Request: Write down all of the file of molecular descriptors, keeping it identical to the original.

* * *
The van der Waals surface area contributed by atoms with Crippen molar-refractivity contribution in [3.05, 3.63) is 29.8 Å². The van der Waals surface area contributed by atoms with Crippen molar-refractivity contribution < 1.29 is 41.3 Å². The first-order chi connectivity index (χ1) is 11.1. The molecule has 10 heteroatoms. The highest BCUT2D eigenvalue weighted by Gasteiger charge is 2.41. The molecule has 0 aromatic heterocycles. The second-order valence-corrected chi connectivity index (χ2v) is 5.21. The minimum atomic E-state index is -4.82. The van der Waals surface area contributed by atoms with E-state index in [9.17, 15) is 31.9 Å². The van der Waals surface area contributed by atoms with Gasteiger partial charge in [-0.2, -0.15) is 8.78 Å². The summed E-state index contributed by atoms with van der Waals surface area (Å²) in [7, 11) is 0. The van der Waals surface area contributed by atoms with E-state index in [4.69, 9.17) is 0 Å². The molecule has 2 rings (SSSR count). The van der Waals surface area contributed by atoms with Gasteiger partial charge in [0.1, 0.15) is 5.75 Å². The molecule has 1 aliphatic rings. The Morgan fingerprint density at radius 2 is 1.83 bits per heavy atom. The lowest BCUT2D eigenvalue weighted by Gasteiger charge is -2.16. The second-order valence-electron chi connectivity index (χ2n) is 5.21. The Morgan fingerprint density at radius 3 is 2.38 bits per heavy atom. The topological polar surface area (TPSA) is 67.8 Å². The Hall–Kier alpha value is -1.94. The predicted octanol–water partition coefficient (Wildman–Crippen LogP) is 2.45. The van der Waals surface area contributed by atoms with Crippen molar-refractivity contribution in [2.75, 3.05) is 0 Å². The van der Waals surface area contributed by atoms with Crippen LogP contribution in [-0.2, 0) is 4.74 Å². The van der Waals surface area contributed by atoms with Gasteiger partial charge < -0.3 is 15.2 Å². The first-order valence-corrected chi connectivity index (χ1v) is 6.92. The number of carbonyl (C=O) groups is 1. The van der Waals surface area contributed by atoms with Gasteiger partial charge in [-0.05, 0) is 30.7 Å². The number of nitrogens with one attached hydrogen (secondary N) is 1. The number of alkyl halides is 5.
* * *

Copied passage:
The van der Waals surface area contributed by atoms with Crippen molar-refractivity contribution in [3.05, 3.63) is 29.8 Å². The van der Waals surface area contributed by atoms with Crippen molar-refractivity contribution < 1.29 is 41.3 Å². The first-order chi connectivity index (χ1) is 11.1. The molecule has 10 heteroatoms. The highest BCUT2D eigenvalue weighted by Gasteiger charge is 2.41. The molecule has 0 aromatic heterocycles. The second-order valence-corrected chi connectivity index (χ2v) is 5.21. The minimum atomic E-state index is -4.82. The van der Waals surface area contributed by atoms with E-state index in [9.17, 15) is 31.9 Å². The van der Waals surface area contributed by atoms with Gasteiger partial charge in [-0.2, -0.15) is 8.78 Å². The summed E-state index contributed by atoms with van der Waals surface area (Å²) in [7, 11) is 0. The van der Waals surface area contributed by atoms with E-state index in [4.69, 9.17) is 0 Å². The molecule has 2 rings (SSSR count). The van der Waals surface area contributed by atoms with Gasteiger partial charge in [0.1, 0.15) is 5.75 Å². The molecule has 1 aliphatic rings. The Morgan fingerprint density at radius 2 is 1.83 bits per heavy atom. The lowest BCUT2D eigenvalue weighted by Gasteiger charge is -2.16. The second-order valence-electron chi connectivity index (χ2n) is 5.21. The Morgan fingerprint density at radius 3 is 2.38 bits per heavy atom. The topological polar surface area (TPSA) is 67.8 Å². The Hall–Kier alpha value is -1.94. The predicted octanol–water partition coefficient (Wildman–Crippen LogP) is 2.45. The van der Waals surface area contributed by atoms with Crippen molar-refractivity contribution in [2.75, 3.05) is 0 Å². The van der Waals surface area contributed by atoms with Crippen LogP contribution in [-0.2, 0) is 4.74 Å². The van der Waals surface area contributed by atoms with Gasteiger partial charge < -0.3 is 15.2 Å². The first-order valence-corrected chi connectivity index (χ1v) is 6.92. The number of carbonyl (C=O) groups is 1. The van der Waals surface area contributed by atoms with Gasteiger partial charge in [-0.05, 0) is 30.7 Å². The number of nitrogens with one attached hydrogen (secondary N) is 1. The number of alkyl halides is 5.